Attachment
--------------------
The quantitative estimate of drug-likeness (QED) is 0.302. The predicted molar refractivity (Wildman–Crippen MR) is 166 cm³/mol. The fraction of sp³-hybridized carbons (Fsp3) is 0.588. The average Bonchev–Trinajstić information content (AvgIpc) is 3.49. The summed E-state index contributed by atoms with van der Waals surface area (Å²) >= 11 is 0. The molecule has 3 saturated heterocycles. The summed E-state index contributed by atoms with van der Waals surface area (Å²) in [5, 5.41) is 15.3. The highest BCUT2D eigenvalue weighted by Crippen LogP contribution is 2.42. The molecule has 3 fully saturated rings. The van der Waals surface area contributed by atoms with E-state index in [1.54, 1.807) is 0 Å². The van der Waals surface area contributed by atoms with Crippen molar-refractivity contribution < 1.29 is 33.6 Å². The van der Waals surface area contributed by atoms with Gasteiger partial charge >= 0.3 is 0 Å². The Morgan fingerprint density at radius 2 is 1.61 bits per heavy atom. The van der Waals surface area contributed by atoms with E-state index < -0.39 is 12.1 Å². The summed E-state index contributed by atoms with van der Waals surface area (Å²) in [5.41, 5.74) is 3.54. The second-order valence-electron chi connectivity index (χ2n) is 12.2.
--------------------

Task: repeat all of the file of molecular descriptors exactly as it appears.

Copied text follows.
The quantitative estimate of drug-likeness (QED) is 0.302. The predicted molar refractivity (Wildman–Crippen MR) is 166 cm³/mol. The fraction of sp³-hybridized carbons (Fsp3) is 0.588. The average Bonchev–Trinajstić information content (AvgIpc) is 3.49. The summed E-state index contributed by atoms with van der Waals surface area (Å²) >= 11 is 0. The molecule has 3 saturated heterocycles. The summed E-state index contributed by atoms with van der Waals surface area (Å²) in [5, 5.41) is 15.3. The highest BCUT2D eigenvalue weighted by Crippen LogP contribution is 2.42. The molecule has 3 fully saturated rings. The van der Waals surface area contributed by atoms with E-state index in [1.54, 1.807) is 0 Å². The van der Waals surface area contributed by atoms with Crippen molar-refractivity contribution < 1.29 is 33.6 Å². The van der Waals surface area contributed by atoms with Gasteiger partial charge >= 0.3 is 0 Å². The Morgan fingerprint density at radius 2 is 1.61 bits per heavy atom. The van der Waals surface area contributed by atoms with E-state index < -0.39 is 12.1 Å². The summed E-state index contributed by atoms with van der Waals surface area (Å²) in [5.41, 5.74) is 3.54. The second-order valence-electron chi connectivity index (χ2n) is 12.2.